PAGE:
Clasico Nacional has Club America and Chivas managers under pressure
GUADALAJARA, Mexico -- Chivas and Club America will clash on Sunday in the Clasico nacional, pitting Mexico's two biggest clubs in a game that brings the country to a standstill.
Here's what you need to know:
What's at stake?
Obviously points are on offer, but more importantly pride is what these teams will play for. Mexico's two best-supported teams offer distinct philosophies of the game. Club America is the glamor club from Mexico City that pays big bucks to attract top foreign players, while Chivas only plays with Mexican players and represent the provincial state of Jalisco, home of tequila and mariachi.
Chivas focus on producing young players and will likely have five players brought up from the club's youth system in Sunday's starting XI, while America will take to the field with five or six foreign-born stars and possibly zero products from its youth system.
Bets have already been made, carne asadas (barbecues) have been planned for Sunday night, and streets all over Mexico will be noticeably quiet come kickoff. Obviously, tickets were sold out days ahead of the match and are going for extortionate prices for those still looking.
Club America are favorites
It's no secret: Club America is the favorite for Sunday's game. Las Aguilas are fourth in the Liga MX table and Chivas are down in 13th. But it isn't just that. Chivas have won only once in nine Liga MX matches this season and would be in relegation danger if it wasn't for the poor showing of Dorados de Sinaloa. America, on the other hand, has reached three Liga MX finals in the past three years and has moved one ahead of Chivas' 11 titles in that time.
On the field on Sunday, that vast difference may not be so obvious. Chivas haven't played as poorly as results have suggested and will be absolutely desperate not to lose. They'll also have home advantage.
Six players spoke at Chivas' media day on Friday, and all of them emphasized that form goes out of the window for these Clasico games. Chivas certainly don't see themselves as the victim, even if a story alleging that Carlos "Gullit" Pena turned up for training drunk on Monday was hardly the ideal start to Clasico week.
On paper, America should win due to its superior firepower up front and the form of Darwin Quintero and Oribe Peralta, but don't rule Chivas out of this.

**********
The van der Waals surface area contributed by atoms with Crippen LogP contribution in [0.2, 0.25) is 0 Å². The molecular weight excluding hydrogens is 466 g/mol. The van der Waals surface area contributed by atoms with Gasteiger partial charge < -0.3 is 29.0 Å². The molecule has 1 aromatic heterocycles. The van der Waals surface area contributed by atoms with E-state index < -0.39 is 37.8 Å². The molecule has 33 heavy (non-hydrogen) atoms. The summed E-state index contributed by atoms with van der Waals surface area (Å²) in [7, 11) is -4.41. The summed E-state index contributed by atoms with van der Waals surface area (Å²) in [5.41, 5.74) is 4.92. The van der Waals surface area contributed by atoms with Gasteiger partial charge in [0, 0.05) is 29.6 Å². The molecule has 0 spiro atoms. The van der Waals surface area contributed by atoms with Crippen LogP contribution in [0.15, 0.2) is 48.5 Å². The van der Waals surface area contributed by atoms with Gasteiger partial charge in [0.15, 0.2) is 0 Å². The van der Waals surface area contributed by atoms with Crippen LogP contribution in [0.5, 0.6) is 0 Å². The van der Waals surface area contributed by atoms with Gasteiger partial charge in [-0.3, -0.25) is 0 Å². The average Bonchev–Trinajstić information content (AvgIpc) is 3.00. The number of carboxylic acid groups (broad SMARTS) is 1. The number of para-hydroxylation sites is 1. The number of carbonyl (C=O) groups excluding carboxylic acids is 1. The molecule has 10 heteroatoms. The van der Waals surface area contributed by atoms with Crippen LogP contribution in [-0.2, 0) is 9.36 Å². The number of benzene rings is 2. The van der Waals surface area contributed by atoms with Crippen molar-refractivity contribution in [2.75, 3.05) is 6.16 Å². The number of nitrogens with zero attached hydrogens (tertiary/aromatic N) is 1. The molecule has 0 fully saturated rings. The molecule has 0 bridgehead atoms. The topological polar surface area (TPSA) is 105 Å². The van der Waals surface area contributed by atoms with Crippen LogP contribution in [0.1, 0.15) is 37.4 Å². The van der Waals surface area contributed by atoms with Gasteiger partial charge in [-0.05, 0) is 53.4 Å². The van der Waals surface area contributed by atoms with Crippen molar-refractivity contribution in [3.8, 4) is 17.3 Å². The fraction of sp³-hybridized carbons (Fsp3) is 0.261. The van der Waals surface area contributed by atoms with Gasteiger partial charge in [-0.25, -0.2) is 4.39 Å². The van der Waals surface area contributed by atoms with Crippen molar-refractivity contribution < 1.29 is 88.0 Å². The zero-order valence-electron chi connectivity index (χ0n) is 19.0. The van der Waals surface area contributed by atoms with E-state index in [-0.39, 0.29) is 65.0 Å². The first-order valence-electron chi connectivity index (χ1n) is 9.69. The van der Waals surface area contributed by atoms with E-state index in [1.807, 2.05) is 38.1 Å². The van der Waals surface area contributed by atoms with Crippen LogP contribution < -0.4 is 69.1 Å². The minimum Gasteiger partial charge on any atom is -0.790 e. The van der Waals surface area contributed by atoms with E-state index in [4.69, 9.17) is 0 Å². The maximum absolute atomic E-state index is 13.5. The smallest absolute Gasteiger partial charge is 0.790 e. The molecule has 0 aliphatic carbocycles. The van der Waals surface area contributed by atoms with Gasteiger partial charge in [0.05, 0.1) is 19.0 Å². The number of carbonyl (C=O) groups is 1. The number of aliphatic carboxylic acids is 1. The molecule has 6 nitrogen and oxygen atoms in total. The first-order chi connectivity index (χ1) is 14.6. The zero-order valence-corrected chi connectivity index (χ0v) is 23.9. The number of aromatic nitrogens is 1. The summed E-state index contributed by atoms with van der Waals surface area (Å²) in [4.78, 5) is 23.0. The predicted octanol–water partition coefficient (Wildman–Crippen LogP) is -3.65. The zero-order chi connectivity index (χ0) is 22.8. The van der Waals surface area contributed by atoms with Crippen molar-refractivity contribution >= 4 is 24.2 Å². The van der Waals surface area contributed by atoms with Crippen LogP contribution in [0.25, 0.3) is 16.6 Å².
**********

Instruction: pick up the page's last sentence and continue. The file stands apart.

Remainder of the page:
The Sambueza conundrum
America's form player is Rubens Sambueza and stopping the captain (or not) could be crucial to the result. In the last Clasico, Chivas right-back Raul Lopez was able to mark Sambueza out of the game in an assured performance.
Lopez says the plan is simple. The 22-year-old believes pushing high up the right flank will force winger Sambueza to defend more than he would like and will tire the America player out, according to statements on Friday.
Lopez certainly has the stamina and the physicality to get the better of Sambueza, but the Argentine is extremely intelligent at finding pockets of space and may simply let Lopez charge forward in order to occupy the hole he leaves behind.
The strategy is a calculated risk for Chivas.
Chivas attack is best means of defense
News conferences with players can often be stale affairs. But when Jair Pereira took to the stage on Friday inside Estadio Chivas, it was clear that a sharp football mind was at work and that Guadalajara's strategy for the clasico will be to press America into making errors.
Pereira talked about winning the ball back against America as quickly as possible, about hurting the opposition down the flanks and not letting Las Aguilas settle at all. The hope is that America loses focus and that mistakes creep in. Considering America has a disciplinary problem with red cards and losing big games of late, it seems like a solid tactic.
The upshot should be a game that is exciting for fans, with both teams going on the front foot and taking the match to the other.
Ambriz needs a win
Coach Ignacio "Nacho" Ambriz has had a distinctly mixed spell in charge of America and there have been various occasions when his job has appeared to be on the line. Last Saturday's 4-1 victory over Morelia -- with Cuauhtemoc Blanco playing 38 minutes -- felt like a turning point. Whether it is or not will be evident quickly on Sunday.
Ambriz has failed in big matches so far as America coach. The team lost the last clasico nacional 2-1, failed miserably against Pumas in the semifinal of the Apertura 2015 and has lost by three goals to Tigres and Pachuca this season. The Club World Cup last December was also a disaster.
There is a question mark still hanging over Ambriz at America and you could legitimately make the argument that he actually needs this victory more than struggling Matias Almeyda, who probably knows inside that he needs another off-season and spree of transfer spending to correct his wayward Chivas ship.
Tom Marshall has been based in Guadalajara since 2008 and has written about Mexican football ever since. Find him on Twitter @MexicoWorldCup.